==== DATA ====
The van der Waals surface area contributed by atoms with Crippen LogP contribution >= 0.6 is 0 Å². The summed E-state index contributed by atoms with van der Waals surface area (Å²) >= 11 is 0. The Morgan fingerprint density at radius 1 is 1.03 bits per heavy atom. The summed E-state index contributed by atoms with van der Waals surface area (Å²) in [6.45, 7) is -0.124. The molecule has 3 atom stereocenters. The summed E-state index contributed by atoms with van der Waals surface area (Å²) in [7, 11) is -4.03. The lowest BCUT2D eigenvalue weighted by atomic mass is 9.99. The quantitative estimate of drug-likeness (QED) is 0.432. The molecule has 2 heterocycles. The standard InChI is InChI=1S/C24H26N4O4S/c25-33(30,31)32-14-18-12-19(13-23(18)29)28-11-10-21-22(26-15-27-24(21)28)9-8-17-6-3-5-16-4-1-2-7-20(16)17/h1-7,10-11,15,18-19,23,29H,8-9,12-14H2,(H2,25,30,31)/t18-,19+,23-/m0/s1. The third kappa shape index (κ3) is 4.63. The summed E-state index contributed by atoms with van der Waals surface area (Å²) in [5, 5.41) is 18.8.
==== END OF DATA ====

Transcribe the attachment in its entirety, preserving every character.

The van der Waals surface area contributed by atoms with Crippen LogP contribution >= 0.6 is 0 Å². The summed E-state index contributed by atoms with van der Waals surface area (Å²) >= 11 is 0. The Morgan fingerprint density at radius 1 is 1.03 bits per heavy atom. The summed E-state index contributed by atoms with van der Waals surface area (Å²) in [6.45, 7) is -0.124. The molecule has 3 atom stereocenters. The summed E-state index contributed by atoms with van der Waals surface area (Å²) in [7, 11) is -4.03. The lowest BCUT2D eigenvalue weighted by atomic mass is 9.99. The quantitative estimate of drug-likeness (QED) is 0.432. The molecule has 2 heterocycles. The standard InChI is InChI=1S/C24H26N4O4S/c25-33(30,31)32-14-18-12-19(13-23(18)29)28-11-10-21-22(26-15-27-24(21)28)9-8-17-6-3-5-16-4-1-2-7-20(16)17/h1-7,10-11,15,18-19,23,29H,8-9,12-14H2,(H2,25,30,31)/t18-,19+,23-/m0/s1. The third kappa shape index (κ3) is 4.63. The summed E-state index contributed by atoms with van der Waals surface area (Å²) in [5, 5.41) is 18.8.